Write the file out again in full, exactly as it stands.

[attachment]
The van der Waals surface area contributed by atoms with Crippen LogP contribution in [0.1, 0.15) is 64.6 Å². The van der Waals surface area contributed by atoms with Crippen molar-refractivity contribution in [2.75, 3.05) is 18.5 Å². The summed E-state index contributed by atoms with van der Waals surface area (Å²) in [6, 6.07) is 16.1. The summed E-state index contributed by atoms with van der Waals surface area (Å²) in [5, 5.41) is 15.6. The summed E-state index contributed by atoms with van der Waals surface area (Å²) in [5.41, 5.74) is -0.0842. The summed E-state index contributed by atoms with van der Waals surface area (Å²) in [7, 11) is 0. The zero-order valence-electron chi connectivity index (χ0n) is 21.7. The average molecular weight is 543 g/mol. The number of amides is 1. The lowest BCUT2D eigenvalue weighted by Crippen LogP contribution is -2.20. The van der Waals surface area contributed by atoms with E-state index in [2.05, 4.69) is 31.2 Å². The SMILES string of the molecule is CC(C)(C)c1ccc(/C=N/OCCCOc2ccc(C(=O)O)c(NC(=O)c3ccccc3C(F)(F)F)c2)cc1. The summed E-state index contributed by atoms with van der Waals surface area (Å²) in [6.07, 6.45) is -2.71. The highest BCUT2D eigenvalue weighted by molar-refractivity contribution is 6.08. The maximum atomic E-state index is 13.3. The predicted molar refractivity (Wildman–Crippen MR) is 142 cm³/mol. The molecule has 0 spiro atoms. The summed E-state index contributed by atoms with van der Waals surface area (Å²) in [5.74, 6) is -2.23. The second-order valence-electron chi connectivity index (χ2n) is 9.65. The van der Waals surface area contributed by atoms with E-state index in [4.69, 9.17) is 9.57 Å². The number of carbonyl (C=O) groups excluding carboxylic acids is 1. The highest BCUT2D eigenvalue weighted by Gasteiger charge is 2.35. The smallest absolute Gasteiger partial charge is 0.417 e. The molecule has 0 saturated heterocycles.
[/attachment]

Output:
The van der Waals surface area contributed by atoms with Crippen LogP contribution in [0.1, 0.15) is 64.6 Å². The van der Waals surface area contributed by atoms with Crippen molar-refractivity contribution in [2.75, 3.05) is 18.5 Å². The summed E-state index contributed by atoms with van der Waals surface area (Å²) in [6, 6.07) is 16.1. The summed E-state index contributed by atoms with van der Waals surface area (Å²) in [5, 5.41) is 15.6. The summed E-state index contributed by atoms with van der Waals surface area (Å²) in [5.41, 5.74) is -0.0842. The summed E-state index contributed by atoms with van der Waals surface area (Å²) in [7, 11) is 0. The zero-order valence-electron chi connectivity index (χ0n) is 21.7. The average molecular weight is 543 g/mol. The number of amides is 1. The lowest BCUT2D eigenvalue weighted by Crippen LogP contribution is -2.20. The van der Waals surface area contributed by atoms with E-state index in [2.05, 4.69) is 31.2 Å². The SMILES string of the molecule is CC(C)(C)c1ccc(/C=N/OCCCOc2ccc(C(=O)O)c(NC(=O)c3ccccc3C(F)(F)F)c2)cc1. The summed E-state index contributed by atoms with van der Waals surface area (Å²) in [6.07, 6.45) is -2.71. The highest BCUT2D eigenvalue weighted by molar-refractivity contribution is 6.08. The maximum atomic E-state index is 13.3. The predicted molar refractivity (Wildman–Crippen MR) is 142 cm³/mol. The molecule has 0 spiro atoms. The summed E-state index contributed by atoms with van der Waals surface area (Å²) in [5.74, 6) is -2.23. The second-order valence-electron chi connectivity index (χ2n) is 9.65. The van der Waals surface area contributed by atoms with E-state index in [4.69, 9.17) is 9.57 Å². The number of carbonyl (C=O) groups excluding carboxylic acids is 1. The highest BCUT2D eigenvalue weighted by Gasteiger charge is 2.35. The smallest absolute Gasteiger partial charge is 0.417 e. The molecule has 0 saturated heterocycles.